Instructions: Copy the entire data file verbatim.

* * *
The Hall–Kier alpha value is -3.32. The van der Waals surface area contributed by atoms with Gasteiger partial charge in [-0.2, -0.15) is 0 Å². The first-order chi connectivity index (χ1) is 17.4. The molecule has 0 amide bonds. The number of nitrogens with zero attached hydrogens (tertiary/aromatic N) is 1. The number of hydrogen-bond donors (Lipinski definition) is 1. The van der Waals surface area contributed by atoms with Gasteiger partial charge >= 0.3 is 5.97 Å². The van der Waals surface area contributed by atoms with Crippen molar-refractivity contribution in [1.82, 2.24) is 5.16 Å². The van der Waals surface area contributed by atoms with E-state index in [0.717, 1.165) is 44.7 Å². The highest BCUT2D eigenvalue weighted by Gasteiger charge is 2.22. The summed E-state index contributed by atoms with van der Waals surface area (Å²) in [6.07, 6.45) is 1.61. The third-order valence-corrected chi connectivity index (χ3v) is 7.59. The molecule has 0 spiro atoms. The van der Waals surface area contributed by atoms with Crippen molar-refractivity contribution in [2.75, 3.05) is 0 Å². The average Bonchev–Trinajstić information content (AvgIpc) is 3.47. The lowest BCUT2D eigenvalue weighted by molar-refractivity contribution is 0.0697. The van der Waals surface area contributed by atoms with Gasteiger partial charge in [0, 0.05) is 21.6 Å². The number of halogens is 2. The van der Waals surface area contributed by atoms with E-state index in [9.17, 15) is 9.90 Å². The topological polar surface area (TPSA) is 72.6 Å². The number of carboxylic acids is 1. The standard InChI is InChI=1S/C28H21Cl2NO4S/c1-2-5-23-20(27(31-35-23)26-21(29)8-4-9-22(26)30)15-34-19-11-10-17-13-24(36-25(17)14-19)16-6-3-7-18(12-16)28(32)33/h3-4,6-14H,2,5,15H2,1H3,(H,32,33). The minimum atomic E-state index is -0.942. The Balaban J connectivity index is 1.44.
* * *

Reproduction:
The Hall–Kier alpha value is -3.32. The van der Waals surface area contributed by atoms with Gasteiger partial charge in [-0.2, -0.15) is 0 Å². The first-order chi connectivity index (χ1) is 17.4. The molecule has 0 amide bonds. The number of nitrogens with zero attached hydrogens (tertiary/aromatic N) is 1. The number of hydrogen-bond donors (Lipinski definition) is 1. The van der Waals surface area contributed by atoms with Gasteiger partial charge >= 0.3 is 5.97 Å². The van der Waals surface area contributed by atoms with Crippen molar-refractivity contribution in [1.82, 2.24) is 5.16 Å². The van der Waals surface area contributed by atoms with E-state index in [0.717, 1.165) is 44.7 Å². The highest BCUT2D eigenvalue weighted by Gasteiger charge is 2.22. The summed E-state index contributed by atoms with van der Waals surface area (Å²) in [6.07, 6.45) is 1.61. The third-order valence-corrected chi connectivity index (χ3v) is 7.59. The molecule has 0 spiro atoms. The van der Waals surface area contributed by atoms with Crippen molar-refractivity contribution in [2.75, 3.05) is 0 Å². The average Bonchev–Trinajstić information content (AvgIpc) is 3.47. The lowest BCUT2D eigenvalue weighted by molar-refractivity contribution is 0.0697. The van der Waals surface area contributed by atoms with Gasteiger partial charge in [0, 0.05) is 21.6 Å². The number of halogens is 2. The van der Waals surface area contributed by atoms with E-state index in [9.17, 15) is 9.90 Å². The topological polar surface area (TPSA) is 72.6 Å². The number of carboxylic acids is 1. The standard InChI is InChI=1S/C28H21Cl2NO4S/c1-2-5-23-20(27(31-35-23)26-21(29)8-4-9-22(26)30)15-34-19-11-10-17-13-24(36-25(17)14-19)16-6-3-7-18(12-16)28(32)33/h3-4,6-14H,2,5,15H2,1H3,(H,32,33). The minimum atomic E-state index is -0.942. The Balaban J connectivity index is 1.44.